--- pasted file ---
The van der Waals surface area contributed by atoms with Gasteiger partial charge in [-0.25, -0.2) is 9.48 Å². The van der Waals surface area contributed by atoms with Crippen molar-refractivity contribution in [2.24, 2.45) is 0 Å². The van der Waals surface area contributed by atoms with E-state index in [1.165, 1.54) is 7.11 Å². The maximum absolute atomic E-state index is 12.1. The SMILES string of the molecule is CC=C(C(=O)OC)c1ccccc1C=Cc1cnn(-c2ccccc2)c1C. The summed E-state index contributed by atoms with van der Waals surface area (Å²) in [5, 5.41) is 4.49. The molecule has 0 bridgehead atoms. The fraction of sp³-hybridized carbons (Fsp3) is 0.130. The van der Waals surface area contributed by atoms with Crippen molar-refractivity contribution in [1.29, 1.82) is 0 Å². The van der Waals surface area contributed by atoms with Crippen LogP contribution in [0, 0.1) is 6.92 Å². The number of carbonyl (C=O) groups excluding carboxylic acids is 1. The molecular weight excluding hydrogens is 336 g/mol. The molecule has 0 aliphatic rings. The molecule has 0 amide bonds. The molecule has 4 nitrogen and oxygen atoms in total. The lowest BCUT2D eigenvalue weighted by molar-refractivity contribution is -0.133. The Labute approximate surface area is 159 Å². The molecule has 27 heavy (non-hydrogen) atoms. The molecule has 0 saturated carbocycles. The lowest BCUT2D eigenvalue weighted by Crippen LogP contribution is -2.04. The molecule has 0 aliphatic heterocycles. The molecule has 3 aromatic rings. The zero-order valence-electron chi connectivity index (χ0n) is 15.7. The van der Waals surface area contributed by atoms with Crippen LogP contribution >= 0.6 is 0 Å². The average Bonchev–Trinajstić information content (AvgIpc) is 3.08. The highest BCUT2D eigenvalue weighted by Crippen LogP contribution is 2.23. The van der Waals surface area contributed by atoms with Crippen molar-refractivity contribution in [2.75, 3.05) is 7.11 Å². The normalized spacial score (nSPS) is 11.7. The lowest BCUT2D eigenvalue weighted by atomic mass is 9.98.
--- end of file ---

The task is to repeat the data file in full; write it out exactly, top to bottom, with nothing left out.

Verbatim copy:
The van der Waals surface area contributed by atoms with Gasteiger partial charge in [-0.25, -0.2) is 9.48 Å². The van der Waals surface area contributed by atoms with Crippen molar-refractivity contribution in [2.24, 2.45) is 0 Å². The van der Waals surface area contributed by atoms with E-state index in [1.165, 1.54) is 7.11 Å². The maximum absolute atomic E-state index is 12.1. The SMILES string of the molecule is CC=C(C(=O)OC)c1ccccc1C=Cc1cnn(-c2ccccc2)c1C. The summed E-state index contributed by atoms with van der Waals surface area (Å²) in [5, 5.41) is 4.49. The molecule has 0 bridgehead atoms. The fraction of sp³-hybridized carbons (Fsp3) is 0.130. The van der Waals surface area contributed by atoms with Crippen molar-refractivity contribution in [1.29, 1.82) is 0 Å². The van der Waals surface area contributed by atoms with Crippen LogP contribution in [0, 0.1) is 6.92 Å². The number of carbonyl (C=O) groups excluding carboxylic acids is 1. The molecular weight excluding hydrogens is 336 g/mol. The molecule has 0 aliphatic rings. The molecule has 0 amide bonds. The molecule has 4 nitrogen and oxygen atoms in total. The lowest BCUT2D eigenvalue weighted by molar-refractivity contribution is -0.133. The Labute approximate surface area is 159 Å². The molecule has 27 heavy (non-hydrogen) atoms. The molecule has 0 saturated carbocycles. The lowest BCUT2D eigenvalue weighted by Crippen LogP contribution is -2.04. The molecule has 0 aliphatic heterocycles. The molecule has 3 aromatic rings. The zero-order valence-electron chi connectivity index (χ0n) is 15.7. The van der Waals surface area contributed by atoms with Crippen LogP contribution >= 0.6 is 0 Å². The average Bonchev–Trinajstić information content (AvgIpc) is 3.08. The highest BCUT2D eigenvalue weighted by Crippen LogP contribution is 2.23. The van der Waals surface area contributed by atoms with Crippen molar-refractivity contribution in [2.75, 3.05) is 7.11 Å². The normalized spacial score (nSPS) is 11.7. The lowest BCUT2D eigenvalue weighted by atomic mass is 9.98.